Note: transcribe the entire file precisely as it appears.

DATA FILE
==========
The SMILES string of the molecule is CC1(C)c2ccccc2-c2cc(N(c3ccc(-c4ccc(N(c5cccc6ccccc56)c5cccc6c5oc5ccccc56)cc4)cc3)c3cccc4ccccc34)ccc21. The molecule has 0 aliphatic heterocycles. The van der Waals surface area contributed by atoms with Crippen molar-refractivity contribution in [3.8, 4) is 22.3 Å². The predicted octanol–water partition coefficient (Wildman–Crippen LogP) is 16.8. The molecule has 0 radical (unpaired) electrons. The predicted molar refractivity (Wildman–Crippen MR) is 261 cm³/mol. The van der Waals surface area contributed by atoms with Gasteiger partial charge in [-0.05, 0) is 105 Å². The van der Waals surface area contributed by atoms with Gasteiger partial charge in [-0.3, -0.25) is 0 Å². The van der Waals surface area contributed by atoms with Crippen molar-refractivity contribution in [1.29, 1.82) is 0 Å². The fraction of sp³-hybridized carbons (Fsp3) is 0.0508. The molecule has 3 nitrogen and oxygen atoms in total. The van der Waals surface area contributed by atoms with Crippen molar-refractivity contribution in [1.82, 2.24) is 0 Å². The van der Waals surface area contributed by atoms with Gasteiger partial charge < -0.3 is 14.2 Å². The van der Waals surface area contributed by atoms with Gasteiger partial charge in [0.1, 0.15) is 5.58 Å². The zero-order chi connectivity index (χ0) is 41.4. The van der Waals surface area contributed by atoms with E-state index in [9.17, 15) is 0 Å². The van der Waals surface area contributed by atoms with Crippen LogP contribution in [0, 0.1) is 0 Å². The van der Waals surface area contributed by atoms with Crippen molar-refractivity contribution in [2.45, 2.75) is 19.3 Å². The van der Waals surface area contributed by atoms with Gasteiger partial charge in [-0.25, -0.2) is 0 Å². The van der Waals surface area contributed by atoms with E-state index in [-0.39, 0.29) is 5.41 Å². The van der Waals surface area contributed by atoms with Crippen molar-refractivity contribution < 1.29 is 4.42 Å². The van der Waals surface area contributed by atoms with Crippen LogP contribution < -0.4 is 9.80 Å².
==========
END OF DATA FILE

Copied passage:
The SMILES string of the molecule is CC1(C)c2ccccc2-c2cc(N(c3ccc(-c4ccc(N(c5cccc6ccccc56)c5cccc6c5oc5ccccc56)cc4)cc3)c3cccc4ccccc34)ccc21. The molecule has 0 aliphatic heterocycles. The van der Waals surface area contributed by atoms with Crippen molar-refractivity contribution in [3.8, 4) is 22.3 Å². The predicted octanol–water partition coefficient (Wildman–Crippen LogP) is 16.8. The molecule has 0 radical (unpaired) electrons. The predicted molar refractivity (Wildman–Crippen MR) is 261 cm³/mol. The van der Waals surface area contributed by atoms with Gasteiger partial charge in [-0.05, 0) is 105 Å². The van der Waals surface area contributed by atoms with Gasteiger partial charge in [-0.3, -0.25) is 0 Å². The van der Waals surface area contributed by atoms with Crippen molar-refractivity contribution in [1.29, 1.82) is 0 Å². The fraction of sp³-hybridized carbons (Fsp3) is 0.0508. The molecule has 3 nitrogen and oxygen atoms in total. The van der Waals surface area contributed by atoms with Crippen molar-refractivity contribution in [1.82, 2.24) is 0 Å². The van der Waals surface area contributed by atoms with Gasteiger partial charge < -0.3 is 14.2 Å². The van der Waals surface area contributed by atoms with Gasteiger partial charge in [0.1, 0.15) is 5.58 Å². The zero-order chi connectivity index (χ0) is 41.4. The van der Waals surface area contributed by atoms with E-state index in [9.17, 15) is 0 Å². The van der Waals surface area contributed by atoms with Crippen LogP contribution in [0, 0.1) is 0 Å². The van der Waals surface area contributed by atoms with Crippen molar-refractivity contribution in [2.45, 2.75) is 19.3 Å². The van der Waals surface area contributed by atoms with Gasteiger partial charge in [-0.25, -0.2) is 0 Å². The van der Waals surface area contributed by atoms with E-state index in [-0.39, 0.29) is 5.41 Å². The van der Waals surface area contributed by atoms with Crippen molar-refractivity contribution < 1.29 is 4.42 Å². The van der Waals surface area contributed by atoms with Crippen LogP contribution < -0.4 is 9.80 Å².